Again, with­out mean­ing to, we’ve given an is­sue a theme. But we didn’t re­al­ize it un­til the art was laid out and we could see what we had cre­ated. It be­came ev­i­dent that ev­ery ar­ti­cle, in one way or another, keys in on the way in which the war­riors’ me­chan­i­cal steeds, ei­ther quickly or slowly, are fated to dis­ap­pear. They die in com­bat. They are de­stroyed in op­er­a­tional accidents. Sadly, if they sur­vive a war, they get no grace­ful re­tire­ment. Af­ter ev­ery con­flict, a new tech­no­log­i­cal gen­er­a­tion re­places them, and they are given a sec­tion of desert to oc­cupy un­til their turn comes at the shred­der. It’s a sad but ir­rev­o­ca­ble truth. At least some are in the traces and pulling hard, how­ever, when their end comes.

Af­ter suc­cess­fully bel­ly­ing his beloved Mus­tang, Katy­did, into a Ger­man farm field, Lt. Col. El­wyn Righetti keyed the mike. Oil and coolant streaked the fuse­lage as he broad­cast to the Mus­tangs cir­cling over­head, “Tell the fam­ily I’m OK. Broke my nose on land­ing. It’s been a hell of a lot of fun work­ing with you, gang. Be see­ing you a lit­tle later.” That was the last trace of the Eighth Air Force’s high­est-scor­ing strafer and 7.5-kill aerial ace. He sim­ply dis­ap­peared and not a sin­gle clue to his fate has been found in the more than seven decades since. Jay Stout’s ar­ti­cle, “Van­ished Hero,” tells his story. But it’s a tale with no end­ing.

Col. Joseph M. Gaines, USAF, Re­tired, not only lived to tell his tale but also has given read­ers a blow-by-blow ac­count of what it is like to have to­tal en­gine fail­ure in a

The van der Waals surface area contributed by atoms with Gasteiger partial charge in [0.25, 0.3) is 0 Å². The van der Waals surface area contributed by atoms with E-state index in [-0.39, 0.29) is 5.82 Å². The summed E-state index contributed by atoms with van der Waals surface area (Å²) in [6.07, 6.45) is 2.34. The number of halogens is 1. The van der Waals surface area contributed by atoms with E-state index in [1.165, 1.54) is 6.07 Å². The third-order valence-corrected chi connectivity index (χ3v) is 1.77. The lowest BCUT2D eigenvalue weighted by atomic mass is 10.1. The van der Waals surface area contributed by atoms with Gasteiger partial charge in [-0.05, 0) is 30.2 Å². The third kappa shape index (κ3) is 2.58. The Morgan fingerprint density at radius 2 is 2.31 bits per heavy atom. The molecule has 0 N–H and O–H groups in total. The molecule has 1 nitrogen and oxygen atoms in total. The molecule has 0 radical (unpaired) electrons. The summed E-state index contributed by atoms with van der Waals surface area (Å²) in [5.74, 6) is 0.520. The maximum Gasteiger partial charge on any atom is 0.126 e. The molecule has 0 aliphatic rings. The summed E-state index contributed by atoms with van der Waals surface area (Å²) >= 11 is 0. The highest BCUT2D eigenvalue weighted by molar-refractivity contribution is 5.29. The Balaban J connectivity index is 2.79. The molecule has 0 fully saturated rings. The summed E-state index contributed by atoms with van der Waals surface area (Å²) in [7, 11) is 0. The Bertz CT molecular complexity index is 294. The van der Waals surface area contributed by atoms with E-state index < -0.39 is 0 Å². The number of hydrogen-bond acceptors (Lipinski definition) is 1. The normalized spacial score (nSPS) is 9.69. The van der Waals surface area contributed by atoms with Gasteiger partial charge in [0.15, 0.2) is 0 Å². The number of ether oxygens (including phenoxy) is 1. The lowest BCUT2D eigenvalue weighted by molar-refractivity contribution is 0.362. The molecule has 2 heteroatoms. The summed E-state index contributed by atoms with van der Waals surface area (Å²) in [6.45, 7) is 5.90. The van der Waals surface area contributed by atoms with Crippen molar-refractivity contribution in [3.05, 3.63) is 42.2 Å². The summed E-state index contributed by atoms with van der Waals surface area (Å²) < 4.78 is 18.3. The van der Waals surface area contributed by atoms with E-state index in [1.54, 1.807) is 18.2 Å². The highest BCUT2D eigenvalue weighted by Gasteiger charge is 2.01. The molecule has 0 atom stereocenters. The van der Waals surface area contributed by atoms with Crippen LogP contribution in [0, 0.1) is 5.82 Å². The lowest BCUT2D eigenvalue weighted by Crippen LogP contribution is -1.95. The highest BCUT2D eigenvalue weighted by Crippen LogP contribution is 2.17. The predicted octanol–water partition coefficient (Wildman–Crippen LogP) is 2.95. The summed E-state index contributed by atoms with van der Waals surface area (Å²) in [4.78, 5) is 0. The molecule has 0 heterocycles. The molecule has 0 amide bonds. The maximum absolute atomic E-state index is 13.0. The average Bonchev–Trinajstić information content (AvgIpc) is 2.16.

U-2 “Dragon Lady” spy plane at 68,000 feet over a com­pletely weath­ered-in Korea. In “U-2 in Trou­ble,” we not only learn a lot about the fa­bled aerial-re­con­nais­sance plat­form but also are given a rare view into the thoughts of a pi­lot faced with di­min­ish­ing choices, none of them good.

The Ger­mans’ de­fense of their home­land gave birth to the dens­est an­ti­air­craft de­fense sys­tem that has ever been cre­ated. It de­stroyed thou­sands of Al­lied air­craft and crew­men, and it scared bomb­ing crews far more than the Luft­waffe’s fight­ers did—and for good rea­son. A bomber crew could pro­tect it­self against fight­ers, but bombers were noth­ing more than slow-mov­ing tar­gets for the thou­sands of flak guns far be­low. A crew’s skill and ex­pe­ri­ence meant noth­ing against flak. It was all about luck. And for thou­sands of crew­men, their luck ran out. In the ar­ti­cle “Flak—World War II’s Great­est Killer,” Don­ald Ni­jboer ex­tracted in­for­ma­tion from his re­cently pub­lished book on the sub­ject that fleshes out the story of the Nazis’ aerial ar­tillery and, through first-per­son bomber-crew ac­counts, de­scribes its ter­ri­ble ef­fi­ciency.

While the vast ma­jor­ity of air­crew, pi­lots, and oth­ers sur­vived ev­ery war and ev­ery pe­riod of Amer­ica’s aerial ex­pan­sion, the vast ma­jor­ity of air­planes didn’t. As tech­nol­ogy and con­flicts passed them by, the old war­riors were too of­ten flown home to be re­duced to their pri­mary el­e­ments, as fod­der for pots and pans. Pre­cious few made it to mu­se­ums. In his ar­ti­cle, “Of Bombers and Boneyards,” Fred Johnsen, who has pho­to­graph­i­cally chron­i­cled the bone­yard fates of hun­dreds of air­craft, takes us on a tour through aerial grave­yards, be­gin­ning with World War I’s “mil­lion-dollar bon­fires” up to to­day’s desert en­claves of dead and dy­ing air­craft. Some of the pho­tos are sad in the ex­treme but dis­play an in­te­gral part of our aerial his­tory.

And on that happy note, I’ll leave you to turn the page and dis­cover what we have in store for you. I think you’ll like it.

A man with a large fold­ing cam­era joins two other spec­ta­tors be­side an up­ended stack of air­planes to be burned in France af­ter World War I. The near­est pile in­cludes Fokker D.VII fight­ers, beyond the needs of the fledgling Air Ser­vice, which sent other...

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